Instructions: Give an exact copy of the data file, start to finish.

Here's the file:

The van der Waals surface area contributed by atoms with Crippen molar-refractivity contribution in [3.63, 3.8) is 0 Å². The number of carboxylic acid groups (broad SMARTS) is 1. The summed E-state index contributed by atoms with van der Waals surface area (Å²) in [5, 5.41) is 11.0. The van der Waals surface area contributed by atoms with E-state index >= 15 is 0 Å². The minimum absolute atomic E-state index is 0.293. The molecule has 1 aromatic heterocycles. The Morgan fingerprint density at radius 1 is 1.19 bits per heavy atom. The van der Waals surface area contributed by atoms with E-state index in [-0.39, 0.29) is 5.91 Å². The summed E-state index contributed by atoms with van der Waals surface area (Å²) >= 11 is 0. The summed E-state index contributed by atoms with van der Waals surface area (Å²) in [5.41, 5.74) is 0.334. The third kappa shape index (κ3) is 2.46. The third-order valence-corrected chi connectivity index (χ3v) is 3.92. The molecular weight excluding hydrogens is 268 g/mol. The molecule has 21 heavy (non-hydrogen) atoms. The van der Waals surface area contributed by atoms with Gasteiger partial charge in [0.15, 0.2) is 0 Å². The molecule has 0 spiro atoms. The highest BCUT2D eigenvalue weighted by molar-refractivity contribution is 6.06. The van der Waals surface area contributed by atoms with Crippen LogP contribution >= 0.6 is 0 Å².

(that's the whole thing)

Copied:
The van der Waals surface area contributed by atoms with Crippen molar-refractivity contribution in [3.63, 3.8) is 0 Å². The number of carboxylic acid groups (broad SMARTS) is 1. The summed E-state index contributed by atoms with van der Waals surface area (Å²) in [5, 5.41) is 11.0. The van der Waals surface area contributed by atoms with E-state index >= 15 is 0 Å². The minimum absolute atomic E-state index is 0.293. The molecule has 1 aromatic heterocycles. The Morgan fingerprint density at radius 1 is 1.19 bits per heavy atom. The van der Waals surface area contributed by atoms with E-state index in [-0.39, 0.29) is 5.91 Å². The summed E-state index contributed by atoms with van der Waals surface area (Å²) >= 11 is 0. The summed E-state index contributed by atoms with van der Waals surface area (Å²) in [5.41, 5.74) is 0.334. The third kappa shape index (κ3) is 2.46. The third-order valence-corrected chi connectivity index (χ3v) is 3.92. The molecular weight excluding hydrogens is 268 g/mol. The molecule has 21 heavy (non-hydrogen) atoms. The van der Waals surface area contributed by atoms with Gasteiger partial charge in [0.15, 0.2) is 0 Å². The molecule has 0 spiro atoms. The highest BCUT2D eigenvalue weighted by molar-refractivity contribution is 6.06. The van der Waals surface area contributed by atoms with Crippen LogP contribution >= 0.6 is 0 Å².